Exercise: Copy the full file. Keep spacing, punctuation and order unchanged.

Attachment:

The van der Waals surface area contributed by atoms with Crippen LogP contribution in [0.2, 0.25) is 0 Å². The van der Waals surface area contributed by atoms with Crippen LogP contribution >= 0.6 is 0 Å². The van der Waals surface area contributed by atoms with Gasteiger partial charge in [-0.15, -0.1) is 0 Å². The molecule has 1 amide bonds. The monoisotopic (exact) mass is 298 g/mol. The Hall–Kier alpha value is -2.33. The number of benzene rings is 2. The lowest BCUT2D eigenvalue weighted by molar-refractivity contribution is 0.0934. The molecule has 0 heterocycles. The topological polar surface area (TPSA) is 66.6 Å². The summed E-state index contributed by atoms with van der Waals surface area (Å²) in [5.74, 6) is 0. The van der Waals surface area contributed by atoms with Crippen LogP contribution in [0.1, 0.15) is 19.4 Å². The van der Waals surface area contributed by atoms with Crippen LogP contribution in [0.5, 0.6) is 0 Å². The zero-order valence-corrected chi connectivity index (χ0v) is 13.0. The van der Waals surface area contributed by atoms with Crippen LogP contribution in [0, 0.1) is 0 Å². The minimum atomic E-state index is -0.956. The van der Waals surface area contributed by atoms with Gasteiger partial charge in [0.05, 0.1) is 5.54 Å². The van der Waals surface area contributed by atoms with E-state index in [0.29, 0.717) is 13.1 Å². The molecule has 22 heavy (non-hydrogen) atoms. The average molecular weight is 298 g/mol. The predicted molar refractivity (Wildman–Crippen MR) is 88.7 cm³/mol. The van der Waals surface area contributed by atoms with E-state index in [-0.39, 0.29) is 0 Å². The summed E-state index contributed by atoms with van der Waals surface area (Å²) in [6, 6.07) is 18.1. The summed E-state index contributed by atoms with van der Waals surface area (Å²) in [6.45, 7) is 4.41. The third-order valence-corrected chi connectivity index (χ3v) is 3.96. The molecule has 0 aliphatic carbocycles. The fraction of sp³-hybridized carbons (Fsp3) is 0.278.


The van der Waals surface area contributed by atoms with Crippen LogP contribution in [0.2, 0.25) is 0 Å². The van der Waals surface area contributed by atoms with Crippen LogP contribution >= 0.6 is 0 Å². The van der Waals surface area contributed by atoms with Gasteiger partial charge in [-0.15, -0.1) is 0 Å². The molecule has 1 amide bonds. The monoisotopic (exact) mass is 298 g/mol. The Hall–Kier alpha value is -2.33. The number of benzene rings is 2. The lowest BCUT2D eigenvalue weighted by molar-refractivity contribution is 0.0934. The molecule has 0 heterocycles. The topological polar surface area (TPSA) is 66.6 Å². The summed E-state index contributed by atoms with van der Waals surface area (Å²) in [5.74, 6) is 0. The van der Waals surface area contributed by atoms with Crippen LogP contribution in [0.1, 0.15) is 19.4 Å². The van der Waals surface area contributed by atoms with Crippen LogP contribution in [0.5, 0.6) is 0 Å². The zero-order valence-corrected chi connectivity index (χ0v) is 13.0. The van der Waals surface area contributed by atoms with Crippen LogP contribution in [0, 0.1) is 0 Å². The minimum atomic E-state index is -0.956. The van der Waals surface area contributed by atoms with Gasteiger partial charge in [0.05, 0.1) is 5.54 Å². The van der Waals surface area contributed by atoms with E-state index in [0.29, 0.717) is 13.1 Å². The molecule has 22 heavy (non-hydrogen) atoms. The average molecular weight is 298 g/mol. The predicted molar refractivity (Wildman–Crippen MR) is 88.7 cm³/mol. The van der Waals surface area contributed by atoms with E-state index in [-0.39, 0.29) is 0 Å². The summed E-state index contributed by atoms with van der Waals surface area (Å²) in [6, 6.07) is 18.1. The summed E-state index contributed by atoms with van der Waals surface area (Å²) in [6.45, 7) is 4.41. The third-order valence-corrected chi connectivity index (χ3v) is 3.96. The molecule has 0 aliphatic carbocycles. The fraction of sp³-hybridized carbons (Fsp3) is 0.278.